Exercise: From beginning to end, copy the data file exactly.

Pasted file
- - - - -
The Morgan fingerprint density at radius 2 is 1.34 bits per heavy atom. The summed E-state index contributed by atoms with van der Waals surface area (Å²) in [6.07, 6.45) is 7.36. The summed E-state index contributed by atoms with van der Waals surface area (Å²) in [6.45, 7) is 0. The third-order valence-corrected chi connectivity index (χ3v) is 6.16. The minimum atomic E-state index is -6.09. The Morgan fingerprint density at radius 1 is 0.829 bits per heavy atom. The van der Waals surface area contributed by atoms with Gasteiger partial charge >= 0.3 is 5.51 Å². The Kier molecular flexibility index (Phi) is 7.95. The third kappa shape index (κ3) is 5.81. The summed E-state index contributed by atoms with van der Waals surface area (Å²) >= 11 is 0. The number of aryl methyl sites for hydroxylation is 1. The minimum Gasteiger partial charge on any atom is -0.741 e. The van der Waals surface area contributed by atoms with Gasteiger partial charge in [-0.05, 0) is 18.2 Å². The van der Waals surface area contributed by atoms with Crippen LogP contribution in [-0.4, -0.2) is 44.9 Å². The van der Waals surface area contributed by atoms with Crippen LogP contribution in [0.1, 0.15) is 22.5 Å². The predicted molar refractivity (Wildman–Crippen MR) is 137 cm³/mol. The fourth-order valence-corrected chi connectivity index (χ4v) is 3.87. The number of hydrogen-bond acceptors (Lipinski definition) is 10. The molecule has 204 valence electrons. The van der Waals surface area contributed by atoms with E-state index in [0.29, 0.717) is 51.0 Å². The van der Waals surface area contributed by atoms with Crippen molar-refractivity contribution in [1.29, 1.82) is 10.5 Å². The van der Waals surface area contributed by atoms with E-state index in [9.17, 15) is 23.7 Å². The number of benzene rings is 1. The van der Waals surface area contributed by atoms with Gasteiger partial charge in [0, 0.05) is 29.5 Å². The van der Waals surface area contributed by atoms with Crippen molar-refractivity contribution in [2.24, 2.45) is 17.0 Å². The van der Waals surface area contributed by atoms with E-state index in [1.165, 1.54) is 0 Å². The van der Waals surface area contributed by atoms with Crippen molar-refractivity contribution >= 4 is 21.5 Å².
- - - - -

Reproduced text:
The Morgan fingerprint density at radius 2 is 1.34 bits per heavy atom. The summed E-state index contributed by atoms with van der Waals surface area (Å²) in [6.07, 6.45) is 7.36. The summed E-state index contributed by atoms with van der Waals surface area (Å²) in [6.45, 7) is 0. The third-order valence-corrected chi connectivity index (χ3v) is 6.16. The minimum atomic E-state index is -6.09. The Morgan fingerprint density at radius 1 is 0.829 bits per heavy atom. The van der Waals surface area contributed by atoms with Gasteiger partial charge >= 0.3 is 5.51 Å². The Kier molecular flexibility index (Phi) is 7.95. The third kappa shape index (κ3) is 5.81. The summed E-state index contributed by atoms with van der Waals surface area (Å²) >= 11 is 0. The number of aryl methyl sites for hydroxylation is 1. The minimum Gasteiger partial charge on any atom is -0.741 e. The van der Waals surface area contributed by atoms with Gasteiger partial charge in [-0.05, 0) is 18.2 Å². The van der Waals surface area contributed by atoms with Crippen LogP contribution in [-0.4, -0.2) is 44.9 Å². The van der Waals surface area contributed by atoms with Crippen LogP contribution in [0.1, 0.15) is 22.5 Å². The predicted molar refractivity (Wildman–Crippen MR) is 137 cm³/mol. The fourth-order valence-corrected chi connectivity index (χ4v) is 3.87. The number of hydrogen-bond acceptors (Lipinski definition) is 10. The molecule has 204 valence electrons. The van der Waals surface area contributed by atoms with E-state index in [0.29, 0.717) is 51.0 Å². The van der Waals surface area contributed by atoms with Crippen molar-refractivity contribution in [1.29, 1.82) is 10.5 Å². The van der Waals surface area contributed by atoms with E-state index in [9.17, 15) is 23.7 Å². The number of benzene rings is 1. The van der Waals surface area contributed by atoms with Gasteiger partial charge in [0, 0.05) is 29.5 Å². The van der Waals surface area contributed by atoms with Crippen molar-refractivity contribution in [2.24, 2.45) is 17.0 Å². The van der Waals surface area contributed by atoms with E-state index in [1.165, 1.54) is 0 Å². The van der Waals surface area contributed by atoms with Crippen molar-refractivity contribution >= 4 is 21.5 Å².